This unique vocal instrument is based on a simple concept with a rather remarkable pedigre: chromatically sampled vocal sustains captured over 150 years ago. This original method of recording, called ‘Phonautography’ was invented in the early 1850s, by French inventor Édouard-Léon Scott de Martinville. The sounds were captured by projecting the voice and other sounds into a cylindrical horn attached to a stylus, which in transfered the vibration into lines over the surface of oil lamp soot-blackened sheets of paper. These raw archival recordings were preserved by the French Academy of Sciences and finally decoded by First Sounds with the help of laser scanning equipment at the Lawrence Berkeley National Laboratory.
We chose one of the very earliest human sound recordings – a simple vocal scale sung by Martinville himself in a recording called Gamme de la Voix (or “range of voice”). We then hand-crafted each of these samples by splicing, editing and manipulating raw sound into a fully playable chromatic solo vocal instrument. But that’s just where we started. Next, we took that modified sound and warped it beyond all recognition using a variety of DSP and sound design techniques to create a diverse and compelling range of different ambient soundscapes, sonic textures, tonal pads, synths, atmospheres, drones and resynthesized drums.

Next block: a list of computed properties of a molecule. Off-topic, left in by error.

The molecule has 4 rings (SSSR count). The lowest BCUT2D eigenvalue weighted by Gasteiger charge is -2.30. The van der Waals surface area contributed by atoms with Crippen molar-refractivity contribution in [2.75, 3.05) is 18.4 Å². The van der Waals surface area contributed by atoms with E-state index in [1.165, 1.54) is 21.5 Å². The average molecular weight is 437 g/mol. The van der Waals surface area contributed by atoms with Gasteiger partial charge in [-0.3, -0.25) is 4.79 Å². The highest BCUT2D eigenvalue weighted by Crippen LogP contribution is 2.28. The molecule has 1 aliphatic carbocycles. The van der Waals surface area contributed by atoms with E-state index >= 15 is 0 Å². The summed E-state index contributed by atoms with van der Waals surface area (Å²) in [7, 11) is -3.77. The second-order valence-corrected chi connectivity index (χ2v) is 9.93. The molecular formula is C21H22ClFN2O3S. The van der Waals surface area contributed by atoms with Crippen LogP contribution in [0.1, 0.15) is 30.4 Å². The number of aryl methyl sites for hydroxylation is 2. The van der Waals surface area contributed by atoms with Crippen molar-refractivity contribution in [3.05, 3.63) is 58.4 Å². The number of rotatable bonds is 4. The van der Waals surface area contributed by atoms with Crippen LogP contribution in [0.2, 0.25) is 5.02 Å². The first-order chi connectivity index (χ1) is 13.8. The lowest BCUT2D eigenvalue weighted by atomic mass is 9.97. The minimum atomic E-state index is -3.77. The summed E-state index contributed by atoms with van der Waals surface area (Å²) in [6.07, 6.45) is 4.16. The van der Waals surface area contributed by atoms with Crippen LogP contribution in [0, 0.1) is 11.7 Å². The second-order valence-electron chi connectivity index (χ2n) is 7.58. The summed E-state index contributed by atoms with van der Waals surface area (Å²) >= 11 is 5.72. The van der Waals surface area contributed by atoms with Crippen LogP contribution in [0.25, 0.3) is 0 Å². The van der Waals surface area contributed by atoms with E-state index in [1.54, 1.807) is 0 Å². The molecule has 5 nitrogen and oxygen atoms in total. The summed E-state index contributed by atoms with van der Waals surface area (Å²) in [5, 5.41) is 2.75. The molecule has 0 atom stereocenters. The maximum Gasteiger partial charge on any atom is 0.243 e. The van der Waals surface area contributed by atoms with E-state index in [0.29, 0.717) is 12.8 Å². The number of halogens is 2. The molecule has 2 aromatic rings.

Special thanks to First Sounds, an informal collaborative of audio historians, recording engineers, sound archivists, scientists, individuals and organizations who aim to make mankind’s earliest sound recordings available to all people for all time. First Sounds was founded in 2007 by David Giovannoni, Patrick Feaster, Richard Martin and Meagan Hennessey. The original version of this sample library was published in 2010 by Tonehammer. In this new version, we’ve vastly expanded the features and content, with nearly 200 MB of newly created ambient and percussive sample content, full user interface and performance controls and our custom DSP effects rack for the Kontakt presets. We’ve also expanded sfz support, with custom performance controls for the free Sforzando player by Plogue, so everyone can enjoy this cool piece of modified sonic history.
The full retail version of Native Instruments Kontakt version 5.1.0 or higher is required to use .nki instrument program presets included in this library.